The British and Irish Association of Zoos and Aquariums (BIAZA) is delighted to have helped secure £100 million for England’s zoos and aquariums, announced by UK Government today. This fund may help zoos and aquariums in dire need. However, the fund will not meet the requirements of some of our largest and best-known zoos and Government is being urged to make changes to the scheme.
The £100 million Zoo Support Fund aims to help zoos and aquariums get through the difficult seasons ahead. The funding is a significant expansion of the £14 million Zoo Support Fund established in May.
“This fund will be a lifeline for many and will help ensure our members can continue to provide the highest possible standards of animal care through the coming months. However, without changes to eligibility, this funding will not be accessible to all of our brilliant zoos, meaning our larger zoos and aquariums are left unsupported.”
“Larger zoos, which demonstrated the depth of public support for the sector, have been massively impacted by the lockdown, but the way the current Zoo Support Fund is set up means it is only applicable to a limited number of zoos. It is essential this new expanded scheme addresses this.”
“BIAZA stands ready to work with Defra to help ensure that this money reaches our zoos and aquariums, large and small” said Dr Cerian Tatchley, Acting Joint Director of BIAZA.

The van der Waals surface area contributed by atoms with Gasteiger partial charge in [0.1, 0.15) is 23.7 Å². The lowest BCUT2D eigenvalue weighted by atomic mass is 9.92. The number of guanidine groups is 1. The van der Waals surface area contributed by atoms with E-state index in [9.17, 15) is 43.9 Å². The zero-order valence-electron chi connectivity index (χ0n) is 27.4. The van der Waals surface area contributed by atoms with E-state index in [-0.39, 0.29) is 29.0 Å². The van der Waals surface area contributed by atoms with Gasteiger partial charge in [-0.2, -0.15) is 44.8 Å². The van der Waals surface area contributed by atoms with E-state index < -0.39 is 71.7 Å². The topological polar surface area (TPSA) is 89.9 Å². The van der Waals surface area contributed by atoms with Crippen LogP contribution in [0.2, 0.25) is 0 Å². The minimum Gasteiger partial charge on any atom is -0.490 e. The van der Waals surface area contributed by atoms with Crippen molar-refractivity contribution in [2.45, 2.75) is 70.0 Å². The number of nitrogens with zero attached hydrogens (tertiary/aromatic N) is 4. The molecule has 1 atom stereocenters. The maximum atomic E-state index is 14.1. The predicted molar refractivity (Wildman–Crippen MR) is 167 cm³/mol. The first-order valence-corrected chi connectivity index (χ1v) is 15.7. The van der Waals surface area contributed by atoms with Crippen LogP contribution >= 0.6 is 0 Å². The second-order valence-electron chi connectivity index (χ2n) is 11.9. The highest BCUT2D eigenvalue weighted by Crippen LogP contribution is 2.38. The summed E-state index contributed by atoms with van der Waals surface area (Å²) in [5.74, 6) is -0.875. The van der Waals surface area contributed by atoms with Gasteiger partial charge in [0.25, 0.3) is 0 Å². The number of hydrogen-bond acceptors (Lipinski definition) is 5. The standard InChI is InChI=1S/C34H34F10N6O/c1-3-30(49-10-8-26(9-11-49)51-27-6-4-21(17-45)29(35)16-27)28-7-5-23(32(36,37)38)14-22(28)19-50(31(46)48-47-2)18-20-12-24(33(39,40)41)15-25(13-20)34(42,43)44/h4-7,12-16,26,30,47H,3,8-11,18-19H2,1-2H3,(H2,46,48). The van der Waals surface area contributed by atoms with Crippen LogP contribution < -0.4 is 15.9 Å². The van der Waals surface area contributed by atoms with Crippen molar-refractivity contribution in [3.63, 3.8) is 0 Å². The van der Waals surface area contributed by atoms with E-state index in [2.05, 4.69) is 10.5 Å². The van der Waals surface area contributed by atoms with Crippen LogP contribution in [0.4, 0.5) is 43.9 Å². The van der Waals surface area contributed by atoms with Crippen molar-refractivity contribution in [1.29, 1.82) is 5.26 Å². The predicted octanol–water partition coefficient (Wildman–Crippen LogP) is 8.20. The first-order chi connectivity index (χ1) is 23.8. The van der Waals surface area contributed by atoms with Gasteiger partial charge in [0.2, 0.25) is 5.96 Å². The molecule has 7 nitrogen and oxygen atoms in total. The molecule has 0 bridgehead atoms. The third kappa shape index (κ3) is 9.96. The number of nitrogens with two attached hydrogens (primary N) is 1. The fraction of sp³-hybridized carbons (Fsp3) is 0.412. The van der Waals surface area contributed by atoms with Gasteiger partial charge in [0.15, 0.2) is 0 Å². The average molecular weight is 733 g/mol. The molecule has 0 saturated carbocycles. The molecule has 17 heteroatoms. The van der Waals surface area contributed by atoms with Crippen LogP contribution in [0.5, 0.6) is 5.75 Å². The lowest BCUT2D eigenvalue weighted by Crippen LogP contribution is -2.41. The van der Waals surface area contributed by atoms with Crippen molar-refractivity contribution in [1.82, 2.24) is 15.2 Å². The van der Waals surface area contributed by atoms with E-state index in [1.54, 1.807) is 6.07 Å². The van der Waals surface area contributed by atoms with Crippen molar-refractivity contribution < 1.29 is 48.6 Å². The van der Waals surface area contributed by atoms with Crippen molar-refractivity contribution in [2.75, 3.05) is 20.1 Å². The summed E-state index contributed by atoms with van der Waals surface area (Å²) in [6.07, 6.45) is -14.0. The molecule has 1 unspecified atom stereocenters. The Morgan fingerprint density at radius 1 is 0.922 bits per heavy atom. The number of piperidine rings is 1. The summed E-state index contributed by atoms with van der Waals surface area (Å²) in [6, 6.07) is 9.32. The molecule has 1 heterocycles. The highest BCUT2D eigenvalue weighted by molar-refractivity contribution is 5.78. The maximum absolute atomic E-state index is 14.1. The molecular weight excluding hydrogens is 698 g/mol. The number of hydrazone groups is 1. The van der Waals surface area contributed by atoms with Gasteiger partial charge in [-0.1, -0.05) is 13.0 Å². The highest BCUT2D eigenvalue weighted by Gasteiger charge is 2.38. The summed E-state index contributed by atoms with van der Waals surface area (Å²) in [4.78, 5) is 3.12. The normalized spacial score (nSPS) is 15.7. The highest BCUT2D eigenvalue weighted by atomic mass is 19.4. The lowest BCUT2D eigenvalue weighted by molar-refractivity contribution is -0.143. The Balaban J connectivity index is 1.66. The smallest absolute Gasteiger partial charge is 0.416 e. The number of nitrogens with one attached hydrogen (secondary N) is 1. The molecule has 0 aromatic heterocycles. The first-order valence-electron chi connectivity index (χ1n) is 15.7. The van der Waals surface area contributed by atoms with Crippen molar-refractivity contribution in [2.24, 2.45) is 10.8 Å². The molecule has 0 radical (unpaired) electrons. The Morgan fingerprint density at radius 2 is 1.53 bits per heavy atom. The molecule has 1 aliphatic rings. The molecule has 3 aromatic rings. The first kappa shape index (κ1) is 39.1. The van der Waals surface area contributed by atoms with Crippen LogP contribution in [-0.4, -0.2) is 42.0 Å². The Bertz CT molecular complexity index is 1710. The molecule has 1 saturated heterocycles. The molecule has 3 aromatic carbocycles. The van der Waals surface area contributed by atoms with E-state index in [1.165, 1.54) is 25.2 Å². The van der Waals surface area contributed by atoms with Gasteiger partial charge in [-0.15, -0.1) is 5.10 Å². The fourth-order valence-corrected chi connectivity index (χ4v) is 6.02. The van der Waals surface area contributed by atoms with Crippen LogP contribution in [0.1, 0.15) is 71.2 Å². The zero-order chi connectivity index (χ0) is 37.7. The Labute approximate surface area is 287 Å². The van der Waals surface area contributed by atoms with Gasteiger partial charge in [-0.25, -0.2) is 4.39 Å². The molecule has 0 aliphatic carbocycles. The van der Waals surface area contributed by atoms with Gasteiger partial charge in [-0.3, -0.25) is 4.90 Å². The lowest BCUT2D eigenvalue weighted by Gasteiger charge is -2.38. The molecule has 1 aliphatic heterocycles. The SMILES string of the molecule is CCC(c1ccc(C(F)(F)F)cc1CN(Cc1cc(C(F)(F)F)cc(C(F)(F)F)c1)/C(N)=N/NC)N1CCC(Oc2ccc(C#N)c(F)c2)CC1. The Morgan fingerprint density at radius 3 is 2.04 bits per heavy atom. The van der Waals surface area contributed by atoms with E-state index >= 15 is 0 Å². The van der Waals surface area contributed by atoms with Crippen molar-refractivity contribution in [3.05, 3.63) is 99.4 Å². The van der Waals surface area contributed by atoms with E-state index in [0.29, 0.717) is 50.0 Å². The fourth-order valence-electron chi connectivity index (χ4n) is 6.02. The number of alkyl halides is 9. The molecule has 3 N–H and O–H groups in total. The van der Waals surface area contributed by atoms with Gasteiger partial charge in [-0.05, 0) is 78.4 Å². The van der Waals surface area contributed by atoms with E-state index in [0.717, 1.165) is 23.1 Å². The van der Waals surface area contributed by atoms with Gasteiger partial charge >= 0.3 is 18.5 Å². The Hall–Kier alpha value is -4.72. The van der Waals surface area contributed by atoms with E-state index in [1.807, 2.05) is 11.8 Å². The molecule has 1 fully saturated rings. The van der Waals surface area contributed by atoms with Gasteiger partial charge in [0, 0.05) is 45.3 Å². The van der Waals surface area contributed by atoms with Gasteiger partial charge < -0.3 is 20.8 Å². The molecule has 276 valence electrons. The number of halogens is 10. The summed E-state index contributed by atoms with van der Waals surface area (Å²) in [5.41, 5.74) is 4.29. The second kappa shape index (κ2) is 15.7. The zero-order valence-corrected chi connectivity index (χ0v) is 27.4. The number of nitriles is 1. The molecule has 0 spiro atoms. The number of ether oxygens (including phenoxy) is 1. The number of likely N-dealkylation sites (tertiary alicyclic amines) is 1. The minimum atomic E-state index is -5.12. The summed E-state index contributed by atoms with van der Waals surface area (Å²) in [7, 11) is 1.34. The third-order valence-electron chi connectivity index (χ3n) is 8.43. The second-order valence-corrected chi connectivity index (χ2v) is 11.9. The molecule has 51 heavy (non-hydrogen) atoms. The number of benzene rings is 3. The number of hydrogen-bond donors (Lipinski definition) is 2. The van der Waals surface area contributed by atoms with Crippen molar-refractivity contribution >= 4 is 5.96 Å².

The announcement follows months of lobbying from BIAZA, including countless parliamentary questions, weekly meetings with Defra, meetings with MPs, the Minister and a high-profile public campaign led by zoos. Zoos and aquariums have not been able to furlough essential keeping and veterinary staff, so they have been unable to reduce costs even as income disappeared over the normally busy season.
BIAZA members normally receive over 35 million visitors each year, the majority of which falls between spring and summer. This essential income goes towards the high cost of animal care and crucial wildlife conservation.
BIAZA will be meeting with Lord Goldsmith, the minister responsible for zoos and aquariums, and are looking forward to working with him to maximise the usefulness of this fund for zoos and aquariums. In the announcement from Defra, the Minister committed to working with the sector to ensure it gets the help it needs.
The tragic spread of coronavirus has been linked to the over exploitation of nature – with zoos and aquariums at the forefront of the fightback for nature BIAZA believes it is right they are more fully supported.
“As we face an extinction crisis, and as our zoos and aquariums have proven their valuable role as controlled, safe spaces for the public, they must be assisted to continue their critical work” continued Dr Tatchley.
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